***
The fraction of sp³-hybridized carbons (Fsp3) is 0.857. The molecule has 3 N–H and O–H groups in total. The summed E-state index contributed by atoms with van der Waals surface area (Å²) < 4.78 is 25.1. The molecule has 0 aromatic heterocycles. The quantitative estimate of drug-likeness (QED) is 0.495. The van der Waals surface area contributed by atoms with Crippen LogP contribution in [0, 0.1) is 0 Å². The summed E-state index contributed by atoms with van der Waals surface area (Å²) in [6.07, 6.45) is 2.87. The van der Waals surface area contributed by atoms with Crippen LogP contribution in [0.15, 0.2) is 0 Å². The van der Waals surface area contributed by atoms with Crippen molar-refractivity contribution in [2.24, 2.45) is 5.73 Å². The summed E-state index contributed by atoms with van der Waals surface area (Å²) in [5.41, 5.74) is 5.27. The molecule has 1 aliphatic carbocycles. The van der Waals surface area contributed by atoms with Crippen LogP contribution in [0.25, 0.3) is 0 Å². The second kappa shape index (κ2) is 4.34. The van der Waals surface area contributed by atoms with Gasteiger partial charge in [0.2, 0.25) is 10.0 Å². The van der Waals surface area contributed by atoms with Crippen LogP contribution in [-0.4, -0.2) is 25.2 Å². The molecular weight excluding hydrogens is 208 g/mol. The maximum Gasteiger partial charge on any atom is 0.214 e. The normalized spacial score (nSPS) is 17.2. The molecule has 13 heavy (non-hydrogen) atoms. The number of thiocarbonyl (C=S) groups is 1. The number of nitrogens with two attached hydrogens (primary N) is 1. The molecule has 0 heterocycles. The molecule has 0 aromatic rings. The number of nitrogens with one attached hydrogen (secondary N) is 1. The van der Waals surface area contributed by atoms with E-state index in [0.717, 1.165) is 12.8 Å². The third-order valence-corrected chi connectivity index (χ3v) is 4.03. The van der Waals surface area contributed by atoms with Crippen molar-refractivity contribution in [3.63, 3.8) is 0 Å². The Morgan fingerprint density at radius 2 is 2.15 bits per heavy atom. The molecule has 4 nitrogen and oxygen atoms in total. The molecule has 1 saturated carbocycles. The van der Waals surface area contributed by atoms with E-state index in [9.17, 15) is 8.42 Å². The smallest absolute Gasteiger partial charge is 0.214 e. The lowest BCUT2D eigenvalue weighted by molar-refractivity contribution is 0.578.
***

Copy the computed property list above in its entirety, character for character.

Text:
The fraction of sp³-hybridized carbons (Fsp3) is 0.857. The molecule has 3 N–H and O–H groups in total. The summed E-state index contributed by atoms with van der Waals surface area (Å²) < 4.78 is 25.1. The molecule has 0 aromatic heterocycles. The quantitative estimate of drug-likeness (QED) is 0.495. The van der Waals surface area contributed by atoms with Crippen LogP contribution in [0, 0.1) is 0 Å². The summed E-state index contributed by atoms with van der Waals surface area (Å²) in [6.07, 6.45) is 2.87. The van der Waals surface area contributed by atoms with Crippen LogP contribution in [0.15, 0.2) is 0 Å². The van der Waals surface area contributed by atoms with Crippen molar-refractivity contribution in [2.24, 2.45) is 5.73 Å². The summed E-state index contributed by atoms with van der Waals surface area (Å²) in [5.41, 5.74) is 5.27. The molecule has 1 aliphatic carbocycles. The van der Waals surface area contributed by atoms with Crippen LogP contribution in [0.25, 0.3) is 0 Å². The second kappa shape index (κ2) is 4.34. The van der Waals surface area contributed by atoms with Gasteiger partial charge in [0.2, 0.25) is 10.0 Å². The van der Waals surface area contributed by atoms with Crippen LogP contribution in [-0.4, -0.2) is 25.2 Å². The molecular weight excluding hydrogens is 208 g/mol. The maximum Gasteiger partial charge on any atom is 0.214 e. The normalized spacial score (nSPS) is 17.2. The molecule has 13 heavy (non-hydrogen) atoms. The number of thiocarbonyl (C=S) groups is 1. The number of nitrogens with two attached hydrogens (primary N) is 1. The molecule has 0 heterocycles. The molecule has 0 aromatic rings. The number of nitrogens with one attached hydrogen (secondary N) is 1. The van der Waals surface area contributed by atoms with E-state index in [0.717, 1.165) is 12.8 Å². The third-order valence-corrected chi connectivity index (χ3v) is 4.03. The van der Waals surface area contributed by atoms with Crippen molar-refractivity contribution in [3.63, 3.8) is 0 Å². The Morgan fingerprint density at radius 2 is 2.15 bits per heavy atom. The molecule has 4 nitrogen and oxygen atoms in total. The molecule has 1 saturated carbocycles. The van der Waals surface area contributed by atoms with E-state index in [9.17, 15) is 8.42 Å². The smallest absolute Gasteiger partial charge is 0.214 e. The lowest BCUT2D eigenvalue weighted by molar-refractivity contribution is 0.578.